This book argues that information communication techlogies are t creating new forms of social structure, but rather altering long-standing institutions and amplifying existing trends of social change that have their origins in ancient times. Using a comparative historical perspective, it analyzes the applications of information communication techlogies in relation to changes in rms and values, education institutions, the socialization of children, new forms of deviant and criminal behaviors, enhanced participation in religious activities, patterns of kwledge creation and use, the expansion of consumerism, and changing experiences of distance and time.
Hugh F. Cline received his Ph.D. in Sociology from Harvard University in 1967. For 20 years, he served as Executive Research Director at Educational Testing Service. Currently, he is an Adjunct Professor at Teachers College, Columbia University. His research has focused on the use of information communication technologies in complex organizations.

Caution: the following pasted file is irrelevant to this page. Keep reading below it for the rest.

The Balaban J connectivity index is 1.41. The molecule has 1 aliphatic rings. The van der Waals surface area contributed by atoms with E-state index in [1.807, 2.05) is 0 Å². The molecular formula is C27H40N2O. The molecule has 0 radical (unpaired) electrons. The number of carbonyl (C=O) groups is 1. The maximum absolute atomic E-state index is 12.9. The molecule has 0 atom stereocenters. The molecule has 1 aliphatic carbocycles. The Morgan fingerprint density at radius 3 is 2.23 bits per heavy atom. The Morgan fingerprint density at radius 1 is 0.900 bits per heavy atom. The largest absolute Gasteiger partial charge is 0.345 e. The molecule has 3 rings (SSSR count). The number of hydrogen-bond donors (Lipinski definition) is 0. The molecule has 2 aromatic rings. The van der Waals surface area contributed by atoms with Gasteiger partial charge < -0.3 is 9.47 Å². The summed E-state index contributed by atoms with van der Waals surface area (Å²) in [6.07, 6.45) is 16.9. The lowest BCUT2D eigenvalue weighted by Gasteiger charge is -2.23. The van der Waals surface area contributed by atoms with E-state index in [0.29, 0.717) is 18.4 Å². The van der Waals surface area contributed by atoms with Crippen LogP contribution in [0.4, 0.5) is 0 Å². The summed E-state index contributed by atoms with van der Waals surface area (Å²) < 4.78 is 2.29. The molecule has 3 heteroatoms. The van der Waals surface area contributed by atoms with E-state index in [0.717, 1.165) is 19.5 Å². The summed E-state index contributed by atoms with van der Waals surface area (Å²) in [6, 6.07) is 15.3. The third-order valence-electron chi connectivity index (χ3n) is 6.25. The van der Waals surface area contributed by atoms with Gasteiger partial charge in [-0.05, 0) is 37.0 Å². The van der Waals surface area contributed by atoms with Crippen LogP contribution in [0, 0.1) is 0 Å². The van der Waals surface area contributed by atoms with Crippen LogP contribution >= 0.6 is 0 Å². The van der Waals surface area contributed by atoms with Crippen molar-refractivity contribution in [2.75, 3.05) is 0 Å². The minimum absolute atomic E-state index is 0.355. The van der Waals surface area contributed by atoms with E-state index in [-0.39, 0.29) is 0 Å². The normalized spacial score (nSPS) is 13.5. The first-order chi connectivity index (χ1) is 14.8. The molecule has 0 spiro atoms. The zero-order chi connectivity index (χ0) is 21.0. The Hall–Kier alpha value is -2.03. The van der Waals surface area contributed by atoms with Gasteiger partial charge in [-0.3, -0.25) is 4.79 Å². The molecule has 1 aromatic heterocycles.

Hugh F. Cline
Taylor & Francis Ltd
Date of Publication
Communication & Media
Routledge Studies in Science, Technology and Society
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3 black & white illustrations, 3 black & white line drawings